Lucerne is called alfalfa in the USA and Canada, and sometimes in the UK products made from it are marketed under this name or 'lucie', particularly when aimed at the horse and pony market. Lucerne has been used to feed livestock since ancient times and is one of the most productive and highest protein forages that can be grown. It has an advanced deep-delving root structure and of course, as do all legumes, it fixes nitrogen as well as carbon.

If lucerne is king, it's a bit of a tyrannous monarch. For a start, it's autotoxic. 'Toxic' is one of those abused words that has a specific scientific meaning that has been corrupted by entering the common vernacular, and all this really means is that mature lucerne plants leach hormones into the soil that impede the germination and establishment of more lucerne close to the parent plants, which means new lucerne plants can't seed and get going in established stands. This has no effect on anything other than lucerne, and probably evolved to reduce the impact of the very large root systems of the plants competing with each other for space. It does mean that if you have a pasture in which lucerne is a component and you need to destroy it and reseed it for whatever reason, lucerne won't re-establish in it unless you use it for something else for several years.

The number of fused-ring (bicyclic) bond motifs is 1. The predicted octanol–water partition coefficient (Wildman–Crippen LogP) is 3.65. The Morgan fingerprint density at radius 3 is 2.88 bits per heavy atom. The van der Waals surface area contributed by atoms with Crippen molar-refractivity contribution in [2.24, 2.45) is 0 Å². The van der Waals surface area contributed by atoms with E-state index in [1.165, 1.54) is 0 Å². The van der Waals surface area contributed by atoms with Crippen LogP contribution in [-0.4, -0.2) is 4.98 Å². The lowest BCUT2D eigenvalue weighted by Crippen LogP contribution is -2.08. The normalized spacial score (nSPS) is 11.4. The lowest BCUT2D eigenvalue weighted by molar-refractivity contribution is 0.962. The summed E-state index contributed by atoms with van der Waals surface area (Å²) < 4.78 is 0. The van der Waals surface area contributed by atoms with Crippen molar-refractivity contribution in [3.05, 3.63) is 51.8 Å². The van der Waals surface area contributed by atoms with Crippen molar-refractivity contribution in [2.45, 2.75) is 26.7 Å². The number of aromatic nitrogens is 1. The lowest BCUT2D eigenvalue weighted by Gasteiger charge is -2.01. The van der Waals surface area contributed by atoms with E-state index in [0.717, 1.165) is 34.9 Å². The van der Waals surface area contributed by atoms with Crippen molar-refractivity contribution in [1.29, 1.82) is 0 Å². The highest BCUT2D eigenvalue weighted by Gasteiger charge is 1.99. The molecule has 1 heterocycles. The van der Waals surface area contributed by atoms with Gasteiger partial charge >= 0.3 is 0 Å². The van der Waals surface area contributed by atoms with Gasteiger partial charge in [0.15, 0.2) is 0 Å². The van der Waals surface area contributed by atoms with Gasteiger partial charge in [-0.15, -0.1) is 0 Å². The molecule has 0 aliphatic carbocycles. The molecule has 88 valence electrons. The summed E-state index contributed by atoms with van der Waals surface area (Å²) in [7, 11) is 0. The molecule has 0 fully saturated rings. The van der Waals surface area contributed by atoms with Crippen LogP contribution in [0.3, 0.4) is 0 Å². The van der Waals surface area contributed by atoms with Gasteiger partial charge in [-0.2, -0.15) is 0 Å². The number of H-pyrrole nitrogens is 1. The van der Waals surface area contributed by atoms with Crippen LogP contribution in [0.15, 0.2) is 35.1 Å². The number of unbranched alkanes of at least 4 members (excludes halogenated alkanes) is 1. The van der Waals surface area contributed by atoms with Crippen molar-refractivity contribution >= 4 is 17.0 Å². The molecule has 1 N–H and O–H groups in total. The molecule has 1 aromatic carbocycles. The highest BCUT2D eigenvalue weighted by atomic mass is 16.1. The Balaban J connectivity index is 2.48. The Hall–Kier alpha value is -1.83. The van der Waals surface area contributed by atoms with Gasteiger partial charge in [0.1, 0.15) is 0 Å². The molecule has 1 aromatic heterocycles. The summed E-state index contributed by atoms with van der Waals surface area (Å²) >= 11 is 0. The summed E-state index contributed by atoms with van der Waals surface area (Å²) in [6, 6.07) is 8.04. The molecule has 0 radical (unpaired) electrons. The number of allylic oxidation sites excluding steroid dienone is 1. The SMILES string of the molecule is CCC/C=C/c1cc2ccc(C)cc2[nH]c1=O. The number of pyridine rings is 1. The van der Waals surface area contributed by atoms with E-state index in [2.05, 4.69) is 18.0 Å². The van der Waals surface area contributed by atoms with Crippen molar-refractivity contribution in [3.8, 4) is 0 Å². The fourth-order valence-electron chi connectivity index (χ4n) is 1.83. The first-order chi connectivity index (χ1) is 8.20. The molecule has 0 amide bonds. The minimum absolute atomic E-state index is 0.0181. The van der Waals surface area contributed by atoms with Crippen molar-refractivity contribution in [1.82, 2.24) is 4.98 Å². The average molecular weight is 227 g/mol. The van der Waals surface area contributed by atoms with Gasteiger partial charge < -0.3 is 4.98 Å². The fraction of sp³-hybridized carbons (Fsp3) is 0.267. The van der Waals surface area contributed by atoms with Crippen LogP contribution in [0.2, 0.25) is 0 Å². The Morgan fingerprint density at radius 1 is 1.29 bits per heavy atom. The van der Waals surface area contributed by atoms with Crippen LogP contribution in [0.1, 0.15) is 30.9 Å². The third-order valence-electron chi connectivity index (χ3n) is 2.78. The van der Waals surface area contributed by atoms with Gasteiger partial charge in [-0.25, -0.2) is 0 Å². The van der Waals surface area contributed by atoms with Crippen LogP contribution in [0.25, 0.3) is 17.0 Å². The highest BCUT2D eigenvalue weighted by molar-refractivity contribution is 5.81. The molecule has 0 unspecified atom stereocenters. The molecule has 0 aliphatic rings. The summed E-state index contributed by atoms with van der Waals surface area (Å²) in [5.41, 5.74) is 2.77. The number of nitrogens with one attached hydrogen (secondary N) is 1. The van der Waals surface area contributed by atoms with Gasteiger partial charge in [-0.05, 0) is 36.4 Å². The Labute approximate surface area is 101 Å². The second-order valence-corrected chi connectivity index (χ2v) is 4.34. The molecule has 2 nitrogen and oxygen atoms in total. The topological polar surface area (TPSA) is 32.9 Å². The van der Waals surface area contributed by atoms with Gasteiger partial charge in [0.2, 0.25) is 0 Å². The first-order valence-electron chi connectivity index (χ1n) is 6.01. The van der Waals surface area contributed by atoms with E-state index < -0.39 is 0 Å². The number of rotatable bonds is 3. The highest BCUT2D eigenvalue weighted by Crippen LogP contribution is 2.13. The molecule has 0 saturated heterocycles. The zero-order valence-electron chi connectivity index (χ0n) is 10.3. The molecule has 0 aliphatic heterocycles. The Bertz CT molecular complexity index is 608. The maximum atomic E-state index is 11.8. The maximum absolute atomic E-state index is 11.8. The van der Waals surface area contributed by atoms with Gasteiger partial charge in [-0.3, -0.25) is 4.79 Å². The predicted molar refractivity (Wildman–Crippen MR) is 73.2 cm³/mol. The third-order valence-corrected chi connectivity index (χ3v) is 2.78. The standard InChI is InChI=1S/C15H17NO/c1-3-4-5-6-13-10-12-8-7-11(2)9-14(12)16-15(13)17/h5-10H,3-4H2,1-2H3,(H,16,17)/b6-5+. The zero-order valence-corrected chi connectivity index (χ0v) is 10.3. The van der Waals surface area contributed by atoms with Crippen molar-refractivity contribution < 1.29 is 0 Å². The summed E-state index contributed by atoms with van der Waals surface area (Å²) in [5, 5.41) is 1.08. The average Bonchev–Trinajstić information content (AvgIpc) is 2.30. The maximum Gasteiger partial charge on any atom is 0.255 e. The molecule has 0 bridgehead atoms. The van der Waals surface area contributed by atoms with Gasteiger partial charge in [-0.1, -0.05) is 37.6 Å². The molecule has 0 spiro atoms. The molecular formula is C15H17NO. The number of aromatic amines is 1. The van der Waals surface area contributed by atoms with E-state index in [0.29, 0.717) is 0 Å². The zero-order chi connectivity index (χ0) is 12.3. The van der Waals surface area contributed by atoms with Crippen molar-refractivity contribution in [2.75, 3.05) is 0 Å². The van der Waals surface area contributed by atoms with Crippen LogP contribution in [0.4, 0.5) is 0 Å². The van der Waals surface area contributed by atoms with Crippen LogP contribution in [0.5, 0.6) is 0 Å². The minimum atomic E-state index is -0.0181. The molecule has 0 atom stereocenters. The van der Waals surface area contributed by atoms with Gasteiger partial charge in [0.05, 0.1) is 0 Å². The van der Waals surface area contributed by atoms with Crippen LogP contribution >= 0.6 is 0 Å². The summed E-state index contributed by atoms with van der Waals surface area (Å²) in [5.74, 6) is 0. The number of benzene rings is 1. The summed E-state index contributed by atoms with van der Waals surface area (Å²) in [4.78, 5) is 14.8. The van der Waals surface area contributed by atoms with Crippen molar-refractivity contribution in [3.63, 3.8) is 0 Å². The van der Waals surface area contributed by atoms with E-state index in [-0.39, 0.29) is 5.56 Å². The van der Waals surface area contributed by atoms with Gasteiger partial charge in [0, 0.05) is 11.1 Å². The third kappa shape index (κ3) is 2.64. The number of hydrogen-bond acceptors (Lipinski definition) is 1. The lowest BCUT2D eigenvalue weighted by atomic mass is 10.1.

Secondly, lucerne has rather an antisocial reproductive habit. Its pollen is deficient in some amino acids important to the diet of pollinating insects. This generally isn't a problem unless you plant acres and acres of lucerne with no other flowering plants, since bees can always make up for it by foraging other flowers. However, the flowers have an odd mechanism that hits the bees on the head to deposit pollen on them when they access the flowers. Bees don't like being banged on the bonce, same as everything else, and learn to either avoid the lucerne or eat through the side of the flowers to bypass its bee-bashing machinery.